BY Ralph Jones
Preparation for the new school year can be most stressful for parents and/or other care-takers of our youth. If only the financial burdens and stressors of buying new clothes, school supplies, backpacks, etc. were not enough; there are many psychological stressors as well; which raise many questions and concerns.
Gone are the times when children, and their parents, could find safety and security within our schools. As a child growing up in the 1940’s and 1950s, we had no concern whatsoever with safety and security within our schools…no security guards were ever necessary, no electronic monitoring devices, no monitoring video cameras, no bullying and other abuse from other students as it is today, no illicit drug use, etc.; it was a most simpler and docile time in our history.
The cultural revolution of the late 1960’s and 1970s changed all that, as our society began its moral decline. Parents and/or other caretakers, in addition to teachers, and of course our children themselves, facing new anxieties and fears, must now be always hypervigilant and aware of what is going on more so than at any point in our history; and as evident by school shootings, lock-downs from threats, etc.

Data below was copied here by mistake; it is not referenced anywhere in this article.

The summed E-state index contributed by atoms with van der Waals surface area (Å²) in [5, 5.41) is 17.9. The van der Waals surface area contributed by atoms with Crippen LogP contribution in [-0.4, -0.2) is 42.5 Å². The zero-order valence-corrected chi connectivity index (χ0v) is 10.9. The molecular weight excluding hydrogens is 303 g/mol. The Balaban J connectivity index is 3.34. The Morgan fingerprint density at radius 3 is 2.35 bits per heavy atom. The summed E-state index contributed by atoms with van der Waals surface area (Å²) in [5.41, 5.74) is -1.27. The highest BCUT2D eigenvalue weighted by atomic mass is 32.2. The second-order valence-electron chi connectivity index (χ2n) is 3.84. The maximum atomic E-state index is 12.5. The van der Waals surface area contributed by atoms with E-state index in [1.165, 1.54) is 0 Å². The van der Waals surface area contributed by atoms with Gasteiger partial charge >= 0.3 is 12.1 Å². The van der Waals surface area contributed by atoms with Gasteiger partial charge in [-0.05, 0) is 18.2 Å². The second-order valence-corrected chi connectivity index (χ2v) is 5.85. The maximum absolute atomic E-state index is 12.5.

All of this has raised stress to a new height; as the parents support the physical, psychological, social, and spiritual needs of the children.
Lee Iococca, American Executive, Philanthropist
“In times of great stress or adversity, it’s always best to keep busy, to plow your anger and your energy into something positive.”
Parents and/or other caretakers of youth have many questions at the beginning of the school year, as they enter into a new school grade, but most particularly if the child is entering a new school: Will my child be safe in school? Will my child have a nourishing meal at school? Will my child make good friends with good students? Will my child be able to resist peer-pressure to use drugs? Will my child have a good teacher?
Many, many concerns. All of these questions, in addition to the preparation for the new school year, may be most stressful to many parents and/ or other care-takers; and if not kept in check may lead to feelings of dread, anxiety, and fear.
Of particular concern is the stress endured by adolescents; a very critical time in the development of the child. At this age, the teenage years, children are most concerned with their self-concept; their appearance in dress, their demeanor, etc. They are most concerned with “fitting in,” belonging.
At this stage of development, with their burst in hormones, they become quite moody, rebellious, and exhibit other behaviors that can be most difficult to deal with. With the added stress of today’s culture this can be most difficult.
Yet we know, there is much that can be done to alleviate the stress posed upon the children and their parents/ care-takers. Most people deal well with their “ups and downs” in life, appearing to always have things “all together.” How do people maintain this healthy balance?